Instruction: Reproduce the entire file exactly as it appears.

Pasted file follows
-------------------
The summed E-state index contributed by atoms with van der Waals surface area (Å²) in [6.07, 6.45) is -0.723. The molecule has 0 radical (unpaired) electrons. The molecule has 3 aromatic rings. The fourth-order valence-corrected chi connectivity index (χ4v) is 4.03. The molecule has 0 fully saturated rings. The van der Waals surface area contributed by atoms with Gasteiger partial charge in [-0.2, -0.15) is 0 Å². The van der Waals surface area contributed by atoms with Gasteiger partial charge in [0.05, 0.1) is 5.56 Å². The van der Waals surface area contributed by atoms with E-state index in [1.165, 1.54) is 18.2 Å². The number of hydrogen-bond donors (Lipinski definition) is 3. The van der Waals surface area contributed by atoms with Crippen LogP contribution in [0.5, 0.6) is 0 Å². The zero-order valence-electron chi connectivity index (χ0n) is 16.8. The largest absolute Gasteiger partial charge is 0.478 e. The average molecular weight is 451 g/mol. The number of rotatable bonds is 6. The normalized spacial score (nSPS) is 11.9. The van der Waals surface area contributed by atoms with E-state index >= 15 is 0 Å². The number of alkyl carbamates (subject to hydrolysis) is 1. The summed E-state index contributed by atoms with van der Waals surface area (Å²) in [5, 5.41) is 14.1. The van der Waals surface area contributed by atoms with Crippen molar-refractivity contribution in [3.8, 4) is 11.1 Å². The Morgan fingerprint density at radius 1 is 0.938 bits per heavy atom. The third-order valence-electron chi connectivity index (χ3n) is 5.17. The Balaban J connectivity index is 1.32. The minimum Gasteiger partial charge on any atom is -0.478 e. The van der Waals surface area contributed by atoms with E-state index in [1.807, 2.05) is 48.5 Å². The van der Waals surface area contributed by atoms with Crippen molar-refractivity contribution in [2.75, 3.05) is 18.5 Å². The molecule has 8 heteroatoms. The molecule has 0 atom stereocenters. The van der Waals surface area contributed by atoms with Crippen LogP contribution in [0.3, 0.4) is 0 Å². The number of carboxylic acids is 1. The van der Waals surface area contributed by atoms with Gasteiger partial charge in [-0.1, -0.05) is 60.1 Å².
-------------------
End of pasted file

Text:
The summed E-state index contributed by atoms with van der Waals surface area (Å²) in [6.07, 6.45) is -0.723. The molecule has 0 radical (unpaired) electrons. The molecule has 3 aromatic rings. The fourth-order valence-corrected chi connectivity index (χ4v) is 4.03. The molecule has 0 fully saturated rings. The van der Waals surface area contributed by atoms with Gasteiger partial charge in [-0.2, -0.15) is 0 Å². The van der Waals surface area contributed by atoms with Gasteiger partial charge in [0.05, 0.1) is 5.56 Å². The van der Waals surface area contributed by atoms with E-state index in [1.165, 1.54) is 18.2 Å². The number of hydrogen-bond donors (Lipinski definition) is 3. The van der Waals surface area contributed by atoms with Crippen LogP contribution in [0.5, 0.6) is 0 Å². The zero-order valence-electron chi connectivity index (χ0n) is 16.8. The largest absolute Gasteiger partial charge is 0.478 e. The average molecular weight is 451 g/mol. The number of rotatable bonds is 6. The normalized spacial score (nSPS) is 11.9. The van der Waals surface area contributed by atoms with E-state index >= 15 is 0 Å². The number of alkyl carbamates (subject to hydrolysis) is 1. The summed E-state index contributed by atoms with van der Waals surface area (Å²) in [5, 5.41) is 14.1. The van der Waals surface area contributed by atoms with Crippen molar-refractivity contribution in [3.8, 4) is 11.1 Å². The Morgan fingerprint density at radius 1 is 0.938 bits per heavy atom. The third-order valence-electron chi connectivity index (χ3n) is 5.17. The Balaban J connectivity index is 1.32. The minimum Gasteiger partial charge on any atom is -0.478 e. The van der Waals surface area contributed by atoms with E-state index in [1.807, 2.05) is 48.5 Å². The van der Waals surface area contributed by atoms with Crippen molar-refractivity contribution in [2.75, 3.05) is 18.5 Å². The molecule has 8 heteroatoms. The molecule has 0 atom stereocenters. The van der Waals surface area contributed by atoms with Crippen LogP contribution in [0.3, 0.4) is 0 Å². The number of carboxylic acids is 1. The van der Waals surface area contributed by atoms with Gasteiger partial charge in [-0.1, -0.05) is 60.1 Å².